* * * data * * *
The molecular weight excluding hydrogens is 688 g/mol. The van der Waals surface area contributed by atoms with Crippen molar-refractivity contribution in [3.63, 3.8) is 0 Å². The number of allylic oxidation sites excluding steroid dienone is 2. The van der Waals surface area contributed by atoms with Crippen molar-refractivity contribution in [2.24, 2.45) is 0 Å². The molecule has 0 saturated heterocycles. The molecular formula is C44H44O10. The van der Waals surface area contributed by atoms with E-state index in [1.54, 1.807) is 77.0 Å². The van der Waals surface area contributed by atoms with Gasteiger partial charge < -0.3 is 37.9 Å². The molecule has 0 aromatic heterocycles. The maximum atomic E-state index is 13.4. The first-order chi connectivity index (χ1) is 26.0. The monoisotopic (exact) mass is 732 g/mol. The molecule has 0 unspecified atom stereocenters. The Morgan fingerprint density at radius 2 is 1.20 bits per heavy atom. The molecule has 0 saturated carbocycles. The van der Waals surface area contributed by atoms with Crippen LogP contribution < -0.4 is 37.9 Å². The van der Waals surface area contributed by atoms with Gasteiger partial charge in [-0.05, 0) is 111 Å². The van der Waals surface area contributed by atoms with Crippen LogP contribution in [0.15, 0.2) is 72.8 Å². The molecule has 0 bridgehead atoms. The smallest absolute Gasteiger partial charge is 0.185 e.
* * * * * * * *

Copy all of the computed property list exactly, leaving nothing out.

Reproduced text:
The molecular weight excluding hydrogens is 688 g/mol. The van der Waals surface area contributed by atoms with Crippen molar-refractivity contribution in [3.63, 3.8) is 0 Å². The number of allylic oxidation sites excluding steroid dienone is 2. The van der Waals surface area contributed by atoms with Crippen molar-refractivity contribution in [2.24, 2.45) is 0 Å². The molecule has 0 saturated heterocycles. The molecular formula is C44H44O10. The van der Waals surface area contributed by atoms with E-state index in [1.54, 1.807) is 77.0 Å². The van der Waals surface area contributed by atoms with Gasteiger partial charge < -0.3 is 37.9 Å². The molecule has 0 aromatic heterocycles. The maximum atomic E-state index is 13.4. The first-order chi connectivity index (χ1) is 26.0. The monoisotopic (exact) mass is 732 g/mol. The molecule has 0 unspecified atom stereocenters. The Morgan fingerprint density at radius 2 is 1.20 bits per heavy atom. The molecule has 0 saturated carbocycles. The van der Waals surface area contributed by atoms with Crippen LogP contribution < -0.4 is 37.9 Å². The van der Waals surface area contributed by atoms with Gasteiger partial charge in [-0.05, 0) is 111 Å². The van der Waals surface area contributed by atoms with Crippen LogP contribution in [0.15, 0.2) is 72.8 Å². The molecule has 0 bridgehead atoms. The smallest absolute Gasteiger partial charge is 0.185 e.